The Bank of England raised its key interest rate by a quarter of a percentage point to 4.5% on Thursday and Governor Andrew Bailey said the British central bank would “stay the course” as it seeks to curb the highest inflation of any major economy.

The BoE is no longer predicting a recession after it made the biggest improvement to its growth projections since it first published forecasts in 1997.

But it now expects inflation – which remained above 10% in March – to fall more slowly than it had hoped, mostly due to unexpectedly big and persistent rises in food prices. It also saw stronger wage growth than it previously thought.

“We have to stay the course to make sure inflation falls all the way back to the 2% target,” Bailey said at the start of a press conference before stressing that the BoE was not sending any signals about its next moves, which would depend on data.

Policymakers voted 7-2 for May’s increase, in line with economists’ expectations in the Reuters poll, with Monetary Policy Committee members Silvana Tenreyro and Swati Dhingra again opposing further tightening.

A Reuters poll last week showed most economists expected a 12th straight quarter-point rise in May – taking borrowing costs to their highest since 2008 – before a period on hold.

But investors have been betting on more increases and after Thursday’s decision they were pricing in a peak of almost 5% this autumn.

“If there were to be evidence of more persistent pressures, then further tightening in monetary policy would be required,” the BoE said, maintaining its message from earlier this year.

The pound rallied against the dollar and briefly hit a five-month high against the euro after the BoE decision, before falling back as the dollar strengthened after U.S. data.

Speaking later, Bailey said he hoped the BoE was now near the end of its tightening cycle, but it was too soon to be sure.

“We are approaching the point when we should be able to … rest in terms of the level of rates,” he told Bloomberg TV.

Citi said it expected at least one more rate rise by the BoE at its next meeting in June, and the possibility of a further increase in August, taking rates to 5%.

“Whereas in February we thought a plausible interpretation was that the MPC believed its work to be done … the MPC have done more in this release to push against such an interpretation,” Citi economist Ben Nabarro said.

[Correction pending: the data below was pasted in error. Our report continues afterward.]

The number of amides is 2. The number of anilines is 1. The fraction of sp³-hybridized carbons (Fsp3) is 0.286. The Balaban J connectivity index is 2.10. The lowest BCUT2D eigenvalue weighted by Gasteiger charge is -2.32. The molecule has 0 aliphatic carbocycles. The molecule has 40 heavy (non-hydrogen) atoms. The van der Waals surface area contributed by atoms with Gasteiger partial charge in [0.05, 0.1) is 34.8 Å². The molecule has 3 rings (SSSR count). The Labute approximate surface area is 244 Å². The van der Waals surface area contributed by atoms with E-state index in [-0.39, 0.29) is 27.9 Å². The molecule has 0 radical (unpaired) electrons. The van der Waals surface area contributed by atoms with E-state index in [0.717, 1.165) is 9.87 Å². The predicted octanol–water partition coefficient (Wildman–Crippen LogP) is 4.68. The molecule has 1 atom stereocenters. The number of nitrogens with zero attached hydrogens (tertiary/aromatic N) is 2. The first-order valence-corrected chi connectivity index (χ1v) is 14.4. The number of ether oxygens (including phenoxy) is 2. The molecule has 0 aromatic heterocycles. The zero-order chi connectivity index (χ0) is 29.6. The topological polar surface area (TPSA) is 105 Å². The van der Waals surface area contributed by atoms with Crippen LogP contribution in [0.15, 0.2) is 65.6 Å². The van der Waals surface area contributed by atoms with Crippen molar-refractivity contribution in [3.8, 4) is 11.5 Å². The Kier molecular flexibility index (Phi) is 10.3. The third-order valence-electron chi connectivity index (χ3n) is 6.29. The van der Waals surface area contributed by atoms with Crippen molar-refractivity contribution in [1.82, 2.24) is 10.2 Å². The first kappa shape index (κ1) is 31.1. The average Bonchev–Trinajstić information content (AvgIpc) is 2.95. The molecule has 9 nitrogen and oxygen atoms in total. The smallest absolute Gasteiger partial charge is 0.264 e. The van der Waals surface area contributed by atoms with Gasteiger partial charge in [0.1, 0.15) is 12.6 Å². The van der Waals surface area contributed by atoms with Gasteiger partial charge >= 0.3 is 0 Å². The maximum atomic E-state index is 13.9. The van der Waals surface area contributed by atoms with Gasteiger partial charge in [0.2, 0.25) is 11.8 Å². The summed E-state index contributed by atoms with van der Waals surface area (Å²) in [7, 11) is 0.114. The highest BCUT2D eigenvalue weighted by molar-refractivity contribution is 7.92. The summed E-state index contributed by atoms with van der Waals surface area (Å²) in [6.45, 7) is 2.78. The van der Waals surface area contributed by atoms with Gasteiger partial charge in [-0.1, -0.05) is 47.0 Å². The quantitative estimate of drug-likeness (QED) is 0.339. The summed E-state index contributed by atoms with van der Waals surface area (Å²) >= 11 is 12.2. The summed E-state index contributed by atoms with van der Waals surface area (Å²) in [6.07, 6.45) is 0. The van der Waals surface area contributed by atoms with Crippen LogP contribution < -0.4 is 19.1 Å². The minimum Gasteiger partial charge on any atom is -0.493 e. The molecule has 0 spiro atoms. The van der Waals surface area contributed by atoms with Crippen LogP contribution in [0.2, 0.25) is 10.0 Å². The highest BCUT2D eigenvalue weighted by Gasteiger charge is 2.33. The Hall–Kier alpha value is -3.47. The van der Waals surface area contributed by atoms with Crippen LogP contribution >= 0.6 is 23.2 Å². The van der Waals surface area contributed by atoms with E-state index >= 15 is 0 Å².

The BoE was the first major central bank to start raising borrowing costs in December 2021, but was criticised by some for not moving aggressively enough as inflation headed towards a four-decade high of 11.1% struck in October

Last week, the U.S. Federal Reserve and the European Central Bank both raised their benchmark borrowing rates by 25 basis points. While Fed Chair Jerome Powell hinted at a pause, ECB President Christine Lagarde said it was too soon to stop.

Reuters Graphics

Britain’s high inflation problem stems largely from its dependence on imported natural gas for power generation, leaving it particularly exposed to the surge in energy prices after Russia’s invasion of Ukraine last year.

Energy prices have now fallen sharply and the central bank expects inflation to drop to 5.1% by the end of this year from 10.1% in March. But this is less of a decline than the drop to 3.9% it forecast in February and the BoE predicts inflation will not return to its 2% target until early 2025.

Higher forecasts for food prices added about 1 percentage point to future inflation compared with February, the BoE said.

Most BoE policymakers saw “significant” upward risks to these inflation forecasts and – taking these risks into account – inflation was not forecast to significantly undershoot its target at any point in the next few years, even if Bank Rate were to rise by another quarter point or more.


The BoE is worried that recent strong headline pay growth could turn into a long-lasting problem for the economy, and on Thursday it forecast much stronger wage growth and lower unemployment than three months ago.

“Pay rates could plateau at rates above those consistent with the 2% inflation target sustainably in the medium term,” the central bank said.

BoE Chief Economist Huw Pill said last month that British businesses and individuals had to accept that their earnings had fallen in inflation-adjusted terms, triggering criticism from trade unions and drawing a rebuke from Bailey on Thursday.

The BoE forecast the economy would grow 0.25% this year, up from its February prediction of a 0.5% contraction.

Cheaper energy, fiscal stimulus and improved business and consumer confidence mean the BoE now no longer predicts a recession this year, and expects the economy to be 2.25% larger in three years’ time than it did before.

The government’s budget announced in March was expected to boost economic output by around 0.5% over the coming years.

The BoE estimated that only around a third of the total impact of its past interest rate hikes has so far fed through to households and businesses, a slower pass-through than in previous tightening cycles because of a higher share of homeowners with fixed-rate mortgages.

Asked if the central bank was at risk of over-tightening, Bailey said the extent of the impact of the BoE’s previous rate hikes was a “very lively subject of debate” among MPC members.


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